Last month, a study published in the American Journal of Psychiatry made international headlines by claiming that schizophrenia is not a single disease, but rather a group of eight distinct genetic disorders. Now, ten leading geneticists say this extraordinary claim isn't justified by the data.

In the AJP paper, C. Robert Cloninger, Igor Zwir, and colleagues analyzed genetic influences on more than 4,000 people with schizophrenia. This helped them identify distinct gene clusters that appeared to contribute to eight different classes of the disorder. The researchers concluded that, "[S]chizophrenia is a group of heritable disorders caused by a moderate number of separate genotypic networks associated with several distinct clinical syndromes." It was a stunning declaration — one with profound implications to our understanding of the disorder and how it might be treated.

Results 'Not Relevant'

Writing in Genomes Unzipped: Public Personal Genomics, a group of geneticists led by Patrick Sullivan of Sweden's Karolinska Institute are now claiming that the authors of the study did not provide the necessary evidence. They write:



Their claims are based upon complex (and we believe flawed) analyses that are said to reveal links between clusters of clinical data points and patterns of data generated by looking at millions of genetic data points. Instead of the complexities favored by Arnedo et al., there are far simpler alternative explanations for the patterns they observed. We believe that the authors have not excluded important alternative explanations – if we are correct, then the major conclusions of this paper are invalidated.

The geneticists identified five specific areas of concern that they feel were not adequately addressed in the study, "each of which calls into question the conclusions."

  • Ancestry/population stratification: The geneticists are not happy with the samples used, saying they introduce too many confounders that could give false associations.
  • The x chromosome: The researchers failed to account for sex in their matrix factorization; in statistical genetics, sex chromosomes require special handling — an issue not addressed by the authors.
  • Linkage disequilibrium: The geneticists question the authors' interpretation of SNP clusters (single nucleotide polymorphism).
  • SNP selection: The reported P-values are incorrect, say the critics, the result of a selection effect.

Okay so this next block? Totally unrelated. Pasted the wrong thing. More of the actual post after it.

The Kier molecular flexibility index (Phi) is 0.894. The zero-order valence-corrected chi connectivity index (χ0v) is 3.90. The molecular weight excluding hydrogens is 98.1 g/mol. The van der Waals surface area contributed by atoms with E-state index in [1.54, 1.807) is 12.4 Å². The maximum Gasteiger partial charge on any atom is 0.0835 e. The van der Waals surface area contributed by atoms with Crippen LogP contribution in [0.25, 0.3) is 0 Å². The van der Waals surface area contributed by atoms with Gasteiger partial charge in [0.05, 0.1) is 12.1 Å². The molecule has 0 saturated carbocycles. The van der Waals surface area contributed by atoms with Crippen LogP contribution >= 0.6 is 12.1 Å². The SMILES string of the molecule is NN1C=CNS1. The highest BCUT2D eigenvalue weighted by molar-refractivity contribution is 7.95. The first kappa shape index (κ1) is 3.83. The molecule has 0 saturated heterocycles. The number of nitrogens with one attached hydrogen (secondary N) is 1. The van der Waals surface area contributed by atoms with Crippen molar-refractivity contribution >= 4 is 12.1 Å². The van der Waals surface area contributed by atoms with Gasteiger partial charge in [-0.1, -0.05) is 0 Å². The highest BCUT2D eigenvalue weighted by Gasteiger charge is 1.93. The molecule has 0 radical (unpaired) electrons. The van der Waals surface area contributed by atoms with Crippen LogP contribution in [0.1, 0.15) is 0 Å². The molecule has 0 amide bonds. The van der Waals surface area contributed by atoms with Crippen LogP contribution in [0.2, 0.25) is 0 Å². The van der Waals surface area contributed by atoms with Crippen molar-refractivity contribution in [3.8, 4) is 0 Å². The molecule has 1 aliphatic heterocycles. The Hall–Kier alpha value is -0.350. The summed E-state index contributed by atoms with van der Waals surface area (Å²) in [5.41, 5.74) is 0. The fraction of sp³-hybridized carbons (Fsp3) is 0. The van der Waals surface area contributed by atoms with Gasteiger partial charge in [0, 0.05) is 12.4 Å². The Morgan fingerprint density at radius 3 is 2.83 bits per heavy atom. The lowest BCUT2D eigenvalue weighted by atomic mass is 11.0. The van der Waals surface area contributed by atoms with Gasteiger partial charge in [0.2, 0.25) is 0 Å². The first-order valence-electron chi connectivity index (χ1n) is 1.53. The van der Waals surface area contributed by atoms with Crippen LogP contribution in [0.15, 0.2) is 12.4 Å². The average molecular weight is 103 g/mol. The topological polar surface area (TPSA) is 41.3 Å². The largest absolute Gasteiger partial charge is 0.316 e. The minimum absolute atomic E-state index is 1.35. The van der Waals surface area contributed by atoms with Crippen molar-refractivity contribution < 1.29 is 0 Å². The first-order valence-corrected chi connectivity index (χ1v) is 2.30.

• Replication: "[I]t is unclear precisely what [was] replicated, exactly how this was done, and whether the degree of 'replication' deviated from that expected by chance," write the geneticists.

Sullivan and his colleagues say it's "highly likely" that the results are not relevant for schizophrenia, and urge "great caution" in the interpretation of the results of the study.

Criticism Without Peer Review?

We contacted the study's lead authors for a response.


"My colleagues and I will prepare a reply to the comments in PubMed Commons next Monday," said the Washington University School of Medicine's C. Robert Cloninger via email. He continued:

Patrick Sullivan and his colleagues organized PGC on the rationale that increasing sample size could correct the problem of weak and inconsistent results in GWAS [genome-wide association studies]. Unfortunately their rationale is questionable as shown by the facts that their subjects are clinically heterogeneous and their associations remain weak.

Cloninger said it's unfortunate they have taken the unconventional route of publishing criticisms without peer review, which ultimately is not in the best interests of objective science.


"In contrast, our paper was thoroughly peer-reviewed," he told io9. "Their criticisms are seriously flawed and their rush to specious fault-finding does not serve science or anyone well."

To which his colleague Igor Zwir added:

This is not the way real science works — science is peer review and that's the reason why we're delaying. We have a response, but we're going to go about it through the appropriate channels. Otherwise we'd be guilty of doing what they've done.

In response to these criticisms and concerns, Gerome Breen of King's College London sent io9 this email:


Prof Cloninger is not addressing the issue, which is about the paper he and his collaborators published. Science moves quickly these days and we wanted to use modern means of communication to make the point that there are apparent serious flaws with the study. Letters to editors are essentially old technology, science blogs and PUBMED commons are the way scientists communicate now.

It would also be good if all the parties involved declared any potential conflicts of interest. We wrote our piece, not as part of the Psychiatric Genomics Consortium, but rather as a set of experts in genetics of this disorder and in the type of analyses they use, in the desire to stop false memes entering the field and to avoid giving the public false conceptions of what genetics and cannot do for this really serious disorder.

When asked to clarify what he meant by a potential conflict of interest, Breen responded:

Many previous papers like this [have] been accompanied by patenting or the launch of a company or test. We don't know if the authors are doing that but we would prefer if they made it clear one way or the other.

So he's got no evidence for conflict of interest. That said, the paper also does not contain a COI statement, which is pretty standard for papers like this.



*Update: October 6, 2014: Cloninger and colleagues have published their formal response to these criticisms at PubMed Central. Read it here.

Read the entire Genomes Unzipped article here.

Top image: a genotypic network in which nodes indicate SNP sets linked by shared SNPs (blue lines) and/or subjects (red lines). Arnedo et al.